The idea to build an amusement park at this site was conceived by local civic leaders. This park would rival those at Coney Island and Atlantic City.Plaque dedicated October 2, 1999 (6004 C.Y.)
The Pacific City site was 90 acres, stretching from Peninsula Avenue to Burlingame Avenue and the Bay shoreline to Coyote Point. Construction began in early 1922.
Pacific City cost nearly one million dollars. The park had a 3200-foot boardwalk along the sandy beach, 468 foot pleasure pier, white-maple dance pavilion (largest in the West), giant ferris wheel, fearsome roller coaster ride called "The Comet" (said to be the second largest in the USA and fastest in the west), and a colorful Merry-Go-Round. Many eating establishments were available including the "Ocean Wave," an elegant restaurant located at pier's end.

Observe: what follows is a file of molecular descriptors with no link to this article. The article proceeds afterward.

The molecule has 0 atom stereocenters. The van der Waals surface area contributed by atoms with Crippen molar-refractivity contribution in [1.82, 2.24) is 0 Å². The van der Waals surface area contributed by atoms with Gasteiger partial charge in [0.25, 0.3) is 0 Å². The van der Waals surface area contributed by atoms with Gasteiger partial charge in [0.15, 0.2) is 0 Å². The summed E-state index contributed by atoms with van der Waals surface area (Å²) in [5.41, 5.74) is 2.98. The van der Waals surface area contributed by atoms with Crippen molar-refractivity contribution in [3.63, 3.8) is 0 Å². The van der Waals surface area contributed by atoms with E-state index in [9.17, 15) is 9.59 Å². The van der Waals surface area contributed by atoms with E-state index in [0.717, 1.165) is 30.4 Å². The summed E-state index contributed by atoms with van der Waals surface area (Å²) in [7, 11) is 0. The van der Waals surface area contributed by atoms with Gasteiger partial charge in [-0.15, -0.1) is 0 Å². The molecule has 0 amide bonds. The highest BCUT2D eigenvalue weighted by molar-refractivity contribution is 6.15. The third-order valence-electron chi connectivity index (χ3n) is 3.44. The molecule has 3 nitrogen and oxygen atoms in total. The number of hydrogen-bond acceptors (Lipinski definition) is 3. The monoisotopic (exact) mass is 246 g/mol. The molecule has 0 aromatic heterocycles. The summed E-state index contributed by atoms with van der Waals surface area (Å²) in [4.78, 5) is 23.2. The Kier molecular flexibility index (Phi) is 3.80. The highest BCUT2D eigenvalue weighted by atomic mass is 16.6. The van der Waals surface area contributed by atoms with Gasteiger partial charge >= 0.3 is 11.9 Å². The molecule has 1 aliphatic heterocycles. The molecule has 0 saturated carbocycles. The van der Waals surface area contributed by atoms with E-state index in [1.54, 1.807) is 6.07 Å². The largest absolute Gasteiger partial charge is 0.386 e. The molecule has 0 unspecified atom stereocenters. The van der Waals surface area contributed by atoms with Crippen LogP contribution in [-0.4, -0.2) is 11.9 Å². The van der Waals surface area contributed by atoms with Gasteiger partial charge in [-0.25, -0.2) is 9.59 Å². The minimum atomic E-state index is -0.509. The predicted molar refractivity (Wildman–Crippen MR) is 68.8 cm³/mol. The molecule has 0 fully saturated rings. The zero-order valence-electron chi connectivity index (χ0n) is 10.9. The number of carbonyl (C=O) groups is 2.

On opening day, July 1, 1922, 27,000 visitors arrived. The attendance climbed to a record - 100,000 visitors on July 4, 1922. Later, cold winds and foul odors of sewage - polluted waters discouraged attendants. By the close of 1923, Pacific City's lights went out, the owners bankrupt.
The dance pavilion remained as a roller skating rink until it was demolished in 1946. The last vestige of Pacific City, The Pleasure Pier, was removed in the mid 1950's.
By Capitulus Redivivus Yerba Buena #1
Ancient & Honorable Order of E Clampus Vitus
Credo Quia Absurdum